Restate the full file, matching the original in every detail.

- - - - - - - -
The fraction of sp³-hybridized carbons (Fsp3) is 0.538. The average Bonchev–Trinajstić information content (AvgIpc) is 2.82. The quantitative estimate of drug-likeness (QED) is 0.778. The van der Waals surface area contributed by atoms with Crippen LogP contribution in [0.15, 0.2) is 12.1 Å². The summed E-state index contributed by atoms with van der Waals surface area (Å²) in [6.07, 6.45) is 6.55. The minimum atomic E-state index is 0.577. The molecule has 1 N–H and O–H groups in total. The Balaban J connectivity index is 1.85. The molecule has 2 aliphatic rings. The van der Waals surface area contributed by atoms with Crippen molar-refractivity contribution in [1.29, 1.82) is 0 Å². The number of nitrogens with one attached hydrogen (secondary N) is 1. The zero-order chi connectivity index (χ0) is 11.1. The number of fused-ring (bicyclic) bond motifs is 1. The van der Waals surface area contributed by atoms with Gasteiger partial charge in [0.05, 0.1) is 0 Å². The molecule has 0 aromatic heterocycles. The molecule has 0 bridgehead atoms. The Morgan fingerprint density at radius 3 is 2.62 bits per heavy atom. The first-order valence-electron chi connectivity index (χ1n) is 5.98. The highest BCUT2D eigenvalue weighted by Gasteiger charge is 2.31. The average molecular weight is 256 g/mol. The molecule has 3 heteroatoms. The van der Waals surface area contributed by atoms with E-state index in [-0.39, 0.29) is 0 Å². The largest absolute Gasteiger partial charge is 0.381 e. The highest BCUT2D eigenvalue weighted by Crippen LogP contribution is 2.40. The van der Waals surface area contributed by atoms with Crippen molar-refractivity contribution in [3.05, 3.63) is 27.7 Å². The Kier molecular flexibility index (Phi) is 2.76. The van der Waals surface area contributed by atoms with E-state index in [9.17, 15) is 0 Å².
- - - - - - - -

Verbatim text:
The fraction of sp³-hybridized carbons (Fsp3) is 0.538. The average Bonchev–Trinajstić information content (AvgIpc) is 2.82. The quantitative estimate of drug-likeness (QED) is 0.778. The van der Waals surface area contributed by atoms with Crippen LogP contribution in [0.15, 0.2) is 12.1 Å². The summed E-state index contributed by atoms with van der Waals surface area (Å²) in [6.07, 6.45) is 6.55. The minimum atomic E-state index is 0.577. The molecule has 1 N–H and O–H groups in total. The Balaban J connectivity index is 1.85. The molecule has 2 aliphatic rings. The van der Waals surface area contributed by atoms with Crippen molar-refractivity contribution in [1.29, 1.82) is 0 Å². The number of nitrogens with one attached hydrogen (secondary N) is 1. The zero-order chi connectivity index (χ0) is 11.1. The number of fused-ring (bicyclic) bond motifs is 1. The van der Waals surface area contributed by atoms with Gasteiger partial charge in [0.05, 0.1) is 0 Å². The molecule has 0 aromatic heterocycles. The molecule has 0 bridgehead atoms. The Morgan fingerprint density at radius 3 is 2.62 bits per heavy atom. The first-order valence-electron chi connectivity index (χ1n) is 5.98. The highest BCUT2D eigenvalue weighted by Gasteiger charge is 2.31. The average molecular weight is 256 g/mol. The molecule has 3 heteroatoms. The van der Waals surface area contributed by atoms with E-state index in [-0.39, 0.29) is 0 Å². The largest absolute Gasteiger partial charge is 0.381 e. The highest BCUT2D eigenvalue weighted by Crippen LogP contribution is 2.40. The van der Waals surface area contributed by atoms with Crippen molar-refractivity contribution in [3.05, 3.63) is 27.7 Å². The Kier molecular flexibility index (Phi) is 2.76. The van der Waals surface area contributed by atoms with E-state index in [9.17, 15) is 0 Å².